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Why Testing Improves Memory: Mediator Effectiveness Hypothesis

Science  15 Oct 2010:
Vol. 330, Issue 6002, pp. 335
DOI: 10.1126/science.1191465

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Abstract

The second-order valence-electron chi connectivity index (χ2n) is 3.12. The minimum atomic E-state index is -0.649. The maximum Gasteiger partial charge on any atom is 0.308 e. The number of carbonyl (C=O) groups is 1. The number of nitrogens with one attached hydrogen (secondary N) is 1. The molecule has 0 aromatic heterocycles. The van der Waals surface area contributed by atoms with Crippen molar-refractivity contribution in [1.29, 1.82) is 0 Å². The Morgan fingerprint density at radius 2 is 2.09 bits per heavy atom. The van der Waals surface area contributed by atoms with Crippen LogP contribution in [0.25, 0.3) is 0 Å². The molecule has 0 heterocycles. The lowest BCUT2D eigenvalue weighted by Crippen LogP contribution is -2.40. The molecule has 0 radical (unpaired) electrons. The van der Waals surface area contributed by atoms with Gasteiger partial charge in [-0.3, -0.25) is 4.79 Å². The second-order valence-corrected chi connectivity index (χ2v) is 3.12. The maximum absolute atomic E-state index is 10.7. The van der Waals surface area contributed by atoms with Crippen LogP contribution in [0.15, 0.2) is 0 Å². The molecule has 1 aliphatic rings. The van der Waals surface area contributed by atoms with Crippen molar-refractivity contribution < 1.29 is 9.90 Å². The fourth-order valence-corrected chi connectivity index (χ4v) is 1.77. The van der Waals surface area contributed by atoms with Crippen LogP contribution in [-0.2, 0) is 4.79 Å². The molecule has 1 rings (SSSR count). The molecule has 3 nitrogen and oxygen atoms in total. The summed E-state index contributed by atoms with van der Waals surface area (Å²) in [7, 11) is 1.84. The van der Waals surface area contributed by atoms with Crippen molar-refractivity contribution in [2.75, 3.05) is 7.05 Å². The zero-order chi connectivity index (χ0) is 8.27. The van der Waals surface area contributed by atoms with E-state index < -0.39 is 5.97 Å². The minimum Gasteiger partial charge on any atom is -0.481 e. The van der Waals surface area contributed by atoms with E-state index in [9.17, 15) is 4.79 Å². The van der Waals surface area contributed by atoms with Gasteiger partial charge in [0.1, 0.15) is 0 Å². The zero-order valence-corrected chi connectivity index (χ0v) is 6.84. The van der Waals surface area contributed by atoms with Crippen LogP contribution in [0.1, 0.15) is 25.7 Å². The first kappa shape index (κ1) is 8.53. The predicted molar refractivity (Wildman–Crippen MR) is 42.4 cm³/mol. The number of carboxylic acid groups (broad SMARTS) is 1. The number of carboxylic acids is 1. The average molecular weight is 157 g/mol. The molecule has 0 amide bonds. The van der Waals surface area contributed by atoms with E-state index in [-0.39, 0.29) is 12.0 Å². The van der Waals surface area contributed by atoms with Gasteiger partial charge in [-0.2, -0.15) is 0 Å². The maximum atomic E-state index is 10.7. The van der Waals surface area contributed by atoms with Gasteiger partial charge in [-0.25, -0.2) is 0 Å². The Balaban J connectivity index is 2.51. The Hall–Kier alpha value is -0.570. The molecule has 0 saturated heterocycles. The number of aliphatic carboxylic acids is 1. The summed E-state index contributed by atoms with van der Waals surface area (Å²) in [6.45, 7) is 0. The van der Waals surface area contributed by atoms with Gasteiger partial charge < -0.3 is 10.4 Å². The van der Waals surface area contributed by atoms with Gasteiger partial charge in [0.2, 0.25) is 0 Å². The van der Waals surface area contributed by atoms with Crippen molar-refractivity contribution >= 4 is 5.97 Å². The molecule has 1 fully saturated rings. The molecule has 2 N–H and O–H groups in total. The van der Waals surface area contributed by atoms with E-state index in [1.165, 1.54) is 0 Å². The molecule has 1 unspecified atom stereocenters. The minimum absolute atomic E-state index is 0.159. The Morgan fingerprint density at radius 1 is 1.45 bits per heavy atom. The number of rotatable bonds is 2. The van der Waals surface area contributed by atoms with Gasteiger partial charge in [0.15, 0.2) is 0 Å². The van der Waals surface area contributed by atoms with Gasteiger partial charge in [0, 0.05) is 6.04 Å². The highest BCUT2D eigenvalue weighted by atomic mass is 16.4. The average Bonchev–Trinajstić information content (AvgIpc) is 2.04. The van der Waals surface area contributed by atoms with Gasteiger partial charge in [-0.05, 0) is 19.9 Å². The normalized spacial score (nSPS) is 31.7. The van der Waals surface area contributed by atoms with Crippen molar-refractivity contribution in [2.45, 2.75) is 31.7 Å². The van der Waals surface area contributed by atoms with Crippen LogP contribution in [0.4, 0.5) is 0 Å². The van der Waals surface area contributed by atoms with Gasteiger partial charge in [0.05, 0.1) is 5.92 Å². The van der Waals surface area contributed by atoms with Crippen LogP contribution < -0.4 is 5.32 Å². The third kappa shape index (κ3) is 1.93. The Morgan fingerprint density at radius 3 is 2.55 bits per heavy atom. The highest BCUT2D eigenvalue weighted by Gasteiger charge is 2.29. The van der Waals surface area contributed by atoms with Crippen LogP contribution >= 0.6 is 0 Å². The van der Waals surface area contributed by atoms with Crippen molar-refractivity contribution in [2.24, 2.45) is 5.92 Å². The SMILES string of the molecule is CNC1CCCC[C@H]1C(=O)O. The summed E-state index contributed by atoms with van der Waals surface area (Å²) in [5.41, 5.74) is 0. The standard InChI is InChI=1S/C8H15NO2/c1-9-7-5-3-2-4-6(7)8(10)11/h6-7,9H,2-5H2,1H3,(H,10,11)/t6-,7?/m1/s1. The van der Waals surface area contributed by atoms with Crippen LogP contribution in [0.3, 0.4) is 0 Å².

A wealth of research has established that practice tests improve memory for the tested material. Although the benefits of practice tests are well documented, the mechanisms underlying testing effects are not well understood. We propose the mediator effectiveness hypothesis, which states that more-effective mediators (that is, information linking cues to targets) are generated during practice involving tests with restudy versus during restudy only. Effective mediators must be retrievable at time of test and must elicit the target response. We evaluated these two components of mediator effectiveness for learning foreign language translations during practice involving either test-restudy or restudy only. Supporting the mediator effectiveness hypothesis, test-restudy practice resulted in mediators that were more likely to be retrieved and more likely to elicit targets on a final test.

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